The other day someone thought it was suspicious that I knew about Marcus Conte, and put forth the odd theory that I could not have known about him apart from Dave Sweigert. Uhhh, I found out about Marcus because Jason Goodman promoted him on a Crowdsource the Court Jester show.
On June 16, 2017, I became interested in a breaking story headlined How a Conspiracy Theory Closed Part of a Major U. S. Seaport. Subsequently, I wrote several articles on guests who were featured on Jason Goodman’s Crowdsource the Truth broadcasts.
After two months, on September 1, 2017, one of those guests, Robert David Steele and his nonprofit corporation Earth Intelligence Network filed a federal civil court defamation complaint in the Eastern District of Virginia against Jason Goodman, Patricia Negron and Queen Tut. That lawsuit is scheduled for trial in March of 2020.
About two weeks after that, on September 17, 2017, Jason Goodman featured Marcus Conte on CSTT as a “whistle blower” because Conte had sued his former employer, the New York Department of Sanitation. (see Tracking the Leopard Meroz July 4, 2019, article “Marcus Conte Clueless in New Yuck City“.)
Sweigert vs. Goodman
One year after the Port of Charleston dirty bomb hoax incident, a second but separate federal civil lawsuit was filed June 14, 2018 as D. George Sweigert vs. Jason Goodman. This lawsuit was formatted as a RICO complaint and was originally filed in the Charleston, South Carolina federal court, but was later reassigned to the Southern District of New York, where defendant Jason Goodman resides.
On August 20, 2019, United States District Judge Valerie Caproni of the SDNY court filed a Memorandum Order which severely critiqued the legal arguments of both the plaintiff and the defendant. One of the complexities of this case involved the fact that RICO can be treated as either a civil or a criminal complaint. However, only government prosecutors are permitted to charge an individual with a criminal act; whereas a private citizen may file a RICO lawsuit that is exclusively a civil complaint. (see sweigert v goodman doc 87 August 20 2019).
In response to this critique, Plaintiff D. George Sweigert submitted Plaintiff’s Verified Second Amended Complaint (2AC) to the court on September 10, 2019. This amended complaint has eliminated anything to do with criminal actions, and is now focused on defamation. (see sweigert v goodman doc 88 september 10 2019)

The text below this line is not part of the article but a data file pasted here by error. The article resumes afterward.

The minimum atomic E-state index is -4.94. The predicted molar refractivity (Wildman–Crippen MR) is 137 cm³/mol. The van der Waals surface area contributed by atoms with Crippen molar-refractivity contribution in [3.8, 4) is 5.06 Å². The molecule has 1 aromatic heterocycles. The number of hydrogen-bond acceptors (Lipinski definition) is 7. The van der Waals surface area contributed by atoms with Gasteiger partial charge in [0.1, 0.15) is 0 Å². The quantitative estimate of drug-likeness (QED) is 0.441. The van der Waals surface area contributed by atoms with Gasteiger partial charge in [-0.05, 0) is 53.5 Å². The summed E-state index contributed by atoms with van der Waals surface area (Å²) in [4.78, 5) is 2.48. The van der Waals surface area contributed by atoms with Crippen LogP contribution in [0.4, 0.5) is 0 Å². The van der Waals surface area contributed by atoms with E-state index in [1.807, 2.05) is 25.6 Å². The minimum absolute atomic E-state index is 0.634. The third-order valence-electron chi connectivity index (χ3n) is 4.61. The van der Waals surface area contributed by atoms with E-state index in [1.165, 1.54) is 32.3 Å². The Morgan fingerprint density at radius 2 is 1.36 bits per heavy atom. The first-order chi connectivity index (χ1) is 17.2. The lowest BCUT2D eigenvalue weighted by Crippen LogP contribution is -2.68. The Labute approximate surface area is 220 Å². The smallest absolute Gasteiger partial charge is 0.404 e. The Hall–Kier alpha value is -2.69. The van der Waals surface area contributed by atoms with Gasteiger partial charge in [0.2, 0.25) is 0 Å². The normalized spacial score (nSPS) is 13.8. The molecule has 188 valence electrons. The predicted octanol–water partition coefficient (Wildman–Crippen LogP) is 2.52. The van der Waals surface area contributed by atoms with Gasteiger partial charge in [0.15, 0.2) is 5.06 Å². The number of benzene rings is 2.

Marcus Conte Attempts to Intervene in Sweigert vs. Goodman
The day after Document 88 became public, YouTube broadcaster, Marcus Conte created a video titled Dave Acton Sweigert Charged With Cyber Bullying, Harassment & Perjury Before SDNY Judge Valerie E. Caproni 1:18-cv-08653-VEC. In addition he provided a link to a letter dated September 12, 2019 to U. S. District Judge Valerie Caproni offering to come to court and give sworn testimony. see( Sweigert v. Goodman CONTE LETTER).
What is in that letter?
The first thing to observe about this attempted intervention is that no one seems to be able to locate Marcus Conte’s name in the Second Amended Complaint, either as a defendant or as a named non-party. Even Marcus Conte does not identify in his letter how he fits into the four corners of the lawsuit complaint. It would appear that his “intervening” into this lawsuit via a letter and an hour long video of his “evidence” is a fantasy which he has concocted, which stands outside the boundaries of the Federal Rules of Civil Procedures.
An inappropriate informality
A brief survey of Marcus Conte’s two page letter reveals an overall tone of informality in addressing the Court. Although he does address the recipient in the address line as Hon. Valerie E. Caproni, he fails to extend this formality throughout, preferring the casual Dear Judge, to the commonly used Dear Judge Caproni or Your Honor.
In addition, the subject line is a quote from someone named “Judge” stating “This is a frivolous dispute between two litigants whose voluminous court filings rehash their incomprehensible and illogical online conspiracy theories.” Conte’s failure to identify the actual quoted document as the August 20, 2019, Memorandum Order of Judge Valerie Caproni, adds to the overall impression that he considers himself to be on a familiar footing with a United States District Judge. Even seasoned attorneys dare not approach the bench with such casualness.
Normal protocol for writing a formal letter addressed to a Judge recommends that the first line introduce the writer’s name and residence, followed by a short description of the purpose of the letter. Marcus Conte reverses this order and presumptuously begins, ” Dear Judge, It is hard to imagine a more frivolous dispute between 2-crackpot online conspiracy theorist’ than this one. Not only is Plaintiff a documented conspiracy kook, he engages in routine online Cyber Bullying, Harassment & Perjury.”